As part of the CTO team, DJ will work closely with colleagues across government, including the Chief Information Officer and U.S. Digital Service. DJ’s work will also include data science leadership on the Administration’s momentum on open data and data science.
Over the past six years, the Obama administration has made historic progress in this area. In addition to making more than 138,000 data sets available to the public for innovation and entrepreneurship, the Administration is also empowering Americans with secure access to their personal data and expanding our capacity to process and examine large and complex datasets. Utilizing data for innovation holds amazing potential for the future of our country.
DJ’s work will help ensure government remains effective and innovative for the American public in our increasingly digital world.
About our Host: Ashok Kumar Mirpuri became the ambassador of Singapore to the United States on July 30, 2012, having most recently served as Singapore’s ambassador to Indonesia since July 2006. Ambassador Mirpuri was also Singapore’s high commissioner to Malaysia (2002-06) and high commissioner to Australia (2000-02).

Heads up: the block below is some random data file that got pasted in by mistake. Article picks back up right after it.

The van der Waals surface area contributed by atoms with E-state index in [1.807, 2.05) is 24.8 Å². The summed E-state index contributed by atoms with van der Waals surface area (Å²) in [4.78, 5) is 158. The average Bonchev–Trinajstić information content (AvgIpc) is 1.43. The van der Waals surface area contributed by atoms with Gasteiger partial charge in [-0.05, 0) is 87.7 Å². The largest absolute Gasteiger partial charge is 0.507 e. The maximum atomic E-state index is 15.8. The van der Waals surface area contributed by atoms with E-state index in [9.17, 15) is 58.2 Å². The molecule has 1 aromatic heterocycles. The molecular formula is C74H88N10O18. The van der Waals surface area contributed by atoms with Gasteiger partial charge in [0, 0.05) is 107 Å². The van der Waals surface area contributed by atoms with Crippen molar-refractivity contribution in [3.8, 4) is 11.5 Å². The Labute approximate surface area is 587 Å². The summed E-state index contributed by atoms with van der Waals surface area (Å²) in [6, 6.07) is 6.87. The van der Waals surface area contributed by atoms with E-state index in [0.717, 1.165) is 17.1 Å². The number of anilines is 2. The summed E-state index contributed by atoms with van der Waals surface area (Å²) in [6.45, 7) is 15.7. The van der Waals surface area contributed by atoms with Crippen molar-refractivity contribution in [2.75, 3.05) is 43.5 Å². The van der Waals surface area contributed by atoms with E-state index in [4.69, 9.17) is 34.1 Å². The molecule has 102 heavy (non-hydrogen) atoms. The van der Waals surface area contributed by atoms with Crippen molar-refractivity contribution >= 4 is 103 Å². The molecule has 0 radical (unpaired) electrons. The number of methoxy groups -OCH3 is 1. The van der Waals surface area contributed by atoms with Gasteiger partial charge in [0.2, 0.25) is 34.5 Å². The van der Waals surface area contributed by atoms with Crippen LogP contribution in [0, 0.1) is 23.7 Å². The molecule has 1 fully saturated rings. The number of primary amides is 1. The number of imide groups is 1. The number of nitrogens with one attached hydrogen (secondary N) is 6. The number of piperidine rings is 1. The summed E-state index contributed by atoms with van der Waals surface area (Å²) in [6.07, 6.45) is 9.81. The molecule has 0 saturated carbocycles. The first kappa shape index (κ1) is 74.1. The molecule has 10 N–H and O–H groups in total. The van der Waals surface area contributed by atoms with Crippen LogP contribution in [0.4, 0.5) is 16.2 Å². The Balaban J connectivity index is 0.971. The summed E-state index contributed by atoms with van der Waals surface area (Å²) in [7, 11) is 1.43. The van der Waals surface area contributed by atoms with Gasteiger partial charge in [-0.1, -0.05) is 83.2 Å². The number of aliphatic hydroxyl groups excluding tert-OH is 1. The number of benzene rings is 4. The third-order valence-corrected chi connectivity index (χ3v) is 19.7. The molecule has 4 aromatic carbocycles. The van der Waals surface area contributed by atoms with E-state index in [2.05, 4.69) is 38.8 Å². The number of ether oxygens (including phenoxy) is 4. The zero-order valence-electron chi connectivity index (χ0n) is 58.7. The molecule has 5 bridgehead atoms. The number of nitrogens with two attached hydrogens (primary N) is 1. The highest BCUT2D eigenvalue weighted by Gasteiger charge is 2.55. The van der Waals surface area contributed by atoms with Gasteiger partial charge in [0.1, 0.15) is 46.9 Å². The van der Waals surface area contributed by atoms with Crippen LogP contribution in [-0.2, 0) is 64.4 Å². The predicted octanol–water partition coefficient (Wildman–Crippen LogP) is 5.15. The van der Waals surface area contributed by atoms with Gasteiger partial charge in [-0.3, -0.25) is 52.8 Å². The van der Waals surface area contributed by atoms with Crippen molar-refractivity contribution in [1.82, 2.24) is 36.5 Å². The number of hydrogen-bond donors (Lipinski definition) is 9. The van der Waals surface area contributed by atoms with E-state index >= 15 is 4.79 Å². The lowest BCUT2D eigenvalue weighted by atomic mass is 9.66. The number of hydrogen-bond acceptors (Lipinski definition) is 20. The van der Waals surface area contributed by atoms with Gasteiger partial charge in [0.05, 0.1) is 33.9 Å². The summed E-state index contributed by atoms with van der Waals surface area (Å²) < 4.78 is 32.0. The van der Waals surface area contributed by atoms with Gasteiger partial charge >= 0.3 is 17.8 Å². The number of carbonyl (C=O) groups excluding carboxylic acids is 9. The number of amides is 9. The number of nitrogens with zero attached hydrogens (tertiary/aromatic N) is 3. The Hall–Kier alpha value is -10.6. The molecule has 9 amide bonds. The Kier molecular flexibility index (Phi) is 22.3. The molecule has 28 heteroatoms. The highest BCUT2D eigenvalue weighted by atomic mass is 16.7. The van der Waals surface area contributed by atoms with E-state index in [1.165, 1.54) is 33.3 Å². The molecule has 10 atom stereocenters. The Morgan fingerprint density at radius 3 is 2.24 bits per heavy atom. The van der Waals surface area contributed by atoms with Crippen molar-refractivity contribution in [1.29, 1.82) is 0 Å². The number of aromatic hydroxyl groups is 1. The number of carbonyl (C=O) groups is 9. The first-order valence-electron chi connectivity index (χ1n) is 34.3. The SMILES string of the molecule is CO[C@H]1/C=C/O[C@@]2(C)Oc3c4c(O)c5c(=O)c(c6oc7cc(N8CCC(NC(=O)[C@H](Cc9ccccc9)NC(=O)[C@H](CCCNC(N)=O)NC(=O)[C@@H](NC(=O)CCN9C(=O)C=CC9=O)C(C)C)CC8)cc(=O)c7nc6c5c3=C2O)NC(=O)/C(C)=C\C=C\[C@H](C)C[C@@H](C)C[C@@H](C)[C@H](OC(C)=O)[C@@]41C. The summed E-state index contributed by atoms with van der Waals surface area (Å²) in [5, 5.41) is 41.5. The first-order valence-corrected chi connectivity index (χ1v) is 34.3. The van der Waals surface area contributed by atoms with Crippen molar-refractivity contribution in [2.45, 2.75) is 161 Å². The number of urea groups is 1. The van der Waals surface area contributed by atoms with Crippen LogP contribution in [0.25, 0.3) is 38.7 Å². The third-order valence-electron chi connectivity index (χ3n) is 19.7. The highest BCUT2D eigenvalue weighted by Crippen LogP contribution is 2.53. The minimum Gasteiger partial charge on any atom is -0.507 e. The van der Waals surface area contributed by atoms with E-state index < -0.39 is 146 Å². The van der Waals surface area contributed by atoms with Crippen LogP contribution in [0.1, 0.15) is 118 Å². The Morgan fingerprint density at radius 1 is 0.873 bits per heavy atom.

Ambassador Mirpuri joined the Ministry of Foreign Affairs in 1984, serving as first secretary (political) at the Singapore Embassy in Jakarta (1987-91) and as director of the ministry’s Policy Planning & Analysis Directorate I, specializing in Southeast Asia (1994-97). In 1997, Ambassador Mirpuri was seconded to Shell International Ltd. in the United Kingdom as corporate adviser (Asia Pacific), returning to the Singapore Embassy in Jakarta in 1998 as minister-counselor and deputy chief of mission.
Ambassador Mirpuri holds an honors degree in political science from the National University of Singapore, and he received his master’s of arts degree from the University of London’s School of Oriental & African Studies under a Raffles Scholarship. He also did the Program for Executive Development at the Institute for Management Development in Lausanne, Switzerland, and attended the Advanced Management Program at Harvard Business School in the United States. Ambassador Mirpuri was awarded the Public Administration Medal (Gold) by the Singapore government in 2010